Caitlin Kinser, M.S. |
Anyone who has taken or taught a group exercise class knows the important role that music plays. The playlist sets the tone and tempo for the class, and it can greatly impact how much students enjoy the experience. Studies have shown that music can impact how hard students work during a class (intensity) and how long they will work (exercise fatigue perception). The right playlist can inspire your students to give their all during class and can increase the chances that they leave with a smile on their face, having enjoyed the burn.
There are two basic approaches to building a playlist for your class, dictated by the type of class you are teaching. The first type is class formats in which the movement dictates the music choice, and the second is formats in which the music dictates the movement. Let’s look at each independently.
Format A: Movement dictates music choice
Classes in format A demand that the movement be planned first and then music selected to enhance the class experience. These classes typically use movements that are done in a specific order, to a set number of reps or adhere to strict time intervals. Examples for classes in format A include barre, Pilates, yoga, strength, HIIT/Tabata and circuit. Creating a playlist for these classes should focus on two key elements: tempo and theme.
The speed of the movement in your planned class will dictate the tempo range of the music you should play. Music is measured in beats per minute (BPM). There are standard BPM ranges for class formats.
It’s important to note that the BPM ranges in the graphic below reflect the “work” stages of the class. As you move through a warm-up, you should progressively build to that tempo range, while doing the reverse for the cooldown.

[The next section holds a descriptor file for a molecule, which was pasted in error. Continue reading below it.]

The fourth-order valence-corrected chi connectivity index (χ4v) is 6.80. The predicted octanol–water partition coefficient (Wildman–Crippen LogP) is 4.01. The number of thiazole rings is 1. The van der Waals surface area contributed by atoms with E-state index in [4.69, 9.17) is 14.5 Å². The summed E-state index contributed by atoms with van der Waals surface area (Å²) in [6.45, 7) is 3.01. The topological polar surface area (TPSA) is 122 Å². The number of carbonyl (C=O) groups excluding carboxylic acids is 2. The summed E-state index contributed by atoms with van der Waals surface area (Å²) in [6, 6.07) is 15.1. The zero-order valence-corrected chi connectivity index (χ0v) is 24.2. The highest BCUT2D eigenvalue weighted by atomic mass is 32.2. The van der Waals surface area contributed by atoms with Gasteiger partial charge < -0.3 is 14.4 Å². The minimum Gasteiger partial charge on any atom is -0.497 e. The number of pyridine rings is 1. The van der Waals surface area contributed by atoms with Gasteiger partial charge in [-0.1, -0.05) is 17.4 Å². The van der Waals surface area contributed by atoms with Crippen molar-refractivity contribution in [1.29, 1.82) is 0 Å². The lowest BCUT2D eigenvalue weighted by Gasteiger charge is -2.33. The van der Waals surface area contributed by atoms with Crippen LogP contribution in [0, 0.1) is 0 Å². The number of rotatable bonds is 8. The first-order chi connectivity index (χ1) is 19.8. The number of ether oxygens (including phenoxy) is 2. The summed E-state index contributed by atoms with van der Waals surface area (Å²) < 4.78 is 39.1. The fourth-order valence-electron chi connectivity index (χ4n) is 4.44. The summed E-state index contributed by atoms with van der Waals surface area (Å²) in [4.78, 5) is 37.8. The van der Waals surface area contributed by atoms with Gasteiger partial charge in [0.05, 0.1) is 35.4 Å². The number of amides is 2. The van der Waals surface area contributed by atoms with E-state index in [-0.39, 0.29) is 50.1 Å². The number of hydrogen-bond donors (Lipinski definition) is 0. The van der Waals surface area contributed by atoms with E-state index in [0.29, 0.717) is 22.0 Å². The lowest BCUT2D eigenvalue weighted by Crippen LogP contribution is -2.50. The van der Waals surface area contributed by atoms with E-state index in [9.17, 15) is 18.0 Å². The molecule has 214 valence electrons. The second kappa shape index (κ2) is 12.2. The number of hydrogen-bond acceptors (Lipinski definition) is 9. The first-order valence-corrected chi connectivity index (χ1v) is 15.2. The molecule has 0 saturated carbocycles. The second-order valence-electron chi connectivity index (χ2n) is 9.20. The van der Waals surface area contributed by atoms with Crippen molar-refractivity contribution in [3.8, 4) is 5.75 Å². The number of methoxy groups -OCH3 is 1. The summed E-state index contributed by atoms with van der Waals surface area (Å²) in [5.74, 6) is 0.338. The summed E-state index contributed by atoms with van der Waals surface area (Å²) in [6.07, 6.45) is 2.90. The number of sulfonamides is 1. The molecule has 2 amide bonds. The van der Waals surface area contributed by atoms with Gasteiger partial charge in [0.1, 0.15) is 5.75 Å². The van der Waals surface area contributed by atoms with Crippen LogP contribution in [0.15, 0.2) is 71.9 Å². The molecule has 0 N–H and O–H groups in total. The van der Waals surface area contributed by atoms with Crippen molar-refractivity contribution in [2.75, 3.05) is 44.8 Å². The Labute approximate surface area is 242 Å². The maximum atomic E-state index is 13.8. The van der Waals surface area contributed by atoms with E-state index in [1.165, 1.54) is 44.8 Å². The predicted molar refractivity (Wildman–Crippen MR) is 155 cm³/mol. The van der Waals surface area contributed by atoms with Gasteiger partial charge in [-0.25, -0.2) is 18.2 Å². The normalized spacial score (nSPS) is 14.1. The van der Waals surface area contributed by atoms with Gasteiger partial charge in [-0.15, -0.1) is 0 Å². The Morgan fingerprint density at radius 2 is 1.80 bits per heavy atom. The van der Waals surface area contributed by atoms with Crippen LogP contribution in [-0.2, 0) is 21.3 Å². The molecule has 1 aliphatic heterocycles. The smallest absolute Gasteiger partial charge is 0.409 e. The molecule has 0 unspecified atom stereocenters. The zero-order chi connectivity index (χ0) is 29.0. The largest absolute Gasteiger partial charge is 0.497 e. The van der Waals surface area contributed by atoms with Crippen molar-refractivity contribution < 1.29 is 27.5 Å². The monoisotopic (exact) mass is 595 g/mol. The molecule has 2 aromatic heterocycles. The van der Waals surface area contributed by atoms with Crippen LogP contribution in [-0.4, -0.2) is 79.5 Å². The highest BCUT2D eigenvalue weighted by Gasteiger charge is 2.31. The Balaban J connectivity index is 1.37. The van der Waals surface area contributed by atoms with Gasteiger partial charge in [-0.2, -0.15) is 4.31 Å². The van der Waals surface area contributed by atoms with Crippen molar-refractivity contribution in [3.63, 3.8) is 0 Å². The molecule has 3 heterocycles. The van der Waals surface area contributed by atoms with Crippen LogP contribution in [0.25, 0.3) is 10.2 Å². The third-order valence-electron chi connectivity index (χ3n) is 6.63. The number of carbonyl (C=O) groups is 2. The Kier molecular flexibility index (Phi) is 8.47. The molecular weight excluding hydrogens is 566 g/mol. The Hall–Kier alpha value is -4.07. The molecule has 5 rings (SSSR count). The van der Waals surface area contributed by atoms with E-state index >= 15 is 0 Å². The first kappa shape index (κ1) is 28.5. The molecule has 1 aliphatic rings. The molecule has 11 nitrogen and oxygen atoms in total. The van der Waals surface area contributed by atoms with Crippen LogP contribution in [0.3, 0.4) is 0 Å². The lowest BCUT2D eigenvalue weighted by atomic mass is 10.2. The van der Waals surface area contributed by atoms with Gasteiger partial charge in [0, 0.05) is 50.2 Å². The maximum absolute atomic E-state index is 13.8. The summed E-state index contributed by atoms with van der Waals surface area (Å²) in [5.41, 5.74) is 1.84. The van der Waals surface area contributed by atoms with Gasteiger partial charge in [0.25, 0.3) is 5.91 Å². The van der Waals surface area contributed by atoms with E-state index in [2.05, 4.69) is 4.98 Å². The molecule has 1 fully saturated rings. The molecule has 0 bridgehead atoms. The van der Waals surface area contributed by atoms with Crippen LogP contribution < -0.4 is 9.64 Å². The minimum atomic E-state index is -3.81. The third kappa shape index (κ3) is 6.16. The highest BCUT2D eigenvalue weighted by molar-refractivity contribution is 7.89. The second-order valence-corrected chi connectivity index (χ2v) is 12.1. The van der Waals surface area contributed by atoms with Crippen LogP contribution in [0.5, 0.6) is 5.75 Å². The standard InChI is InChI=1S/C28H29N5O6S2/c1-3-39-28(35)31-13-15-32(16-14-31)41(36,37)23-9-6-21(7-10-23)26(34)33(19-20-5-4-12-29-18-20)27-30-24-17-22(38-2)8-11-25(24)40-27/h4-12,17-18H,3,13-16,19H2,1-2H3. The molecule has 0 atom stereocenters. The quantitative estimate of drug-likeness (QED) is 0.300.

To manually determine the BPM for a song, you’ll want to determine the song’s time signature and count the measures in the first minute. Total measures multiplied by beats per measure will give you the BPM. For those who have a background in dance or know how to play an instrument, this will come fairly naturally. For others, there are many tools or apps you can use until you develop a natural sense of BPM. SONGBPM is a great, free online tool that will show the BPM for any song entered in the search bar. There are also a lot of searchable playlists on Spotify that are put together by BPM range, like this one.
Once you’ve determined your BPM range, it’s time to pick the specific songs for your playlist. To keep your students engaged (and to narrow your focus from the millions of songs out there), selecting themes for your playlists is a great way to go! Some themes I’ve successfully used:
Genres (e.g., country, punk pop, classic rock)
A single artist (Folks like Britney Spears, Lady Gaga, Michael Jackson and Jason Derulo have plenty of music to fill a class on their own.)
Format B: Music dictates the movement
Classes in format B require the playlist to be created first, and then the movement is planned to match the music. These classes are typically choreography based or depend on significant tempo/intensity intervals. Examples of format B classes are: dance fitness, cycling, interval training and step classes. The key for these classes is developing a class map.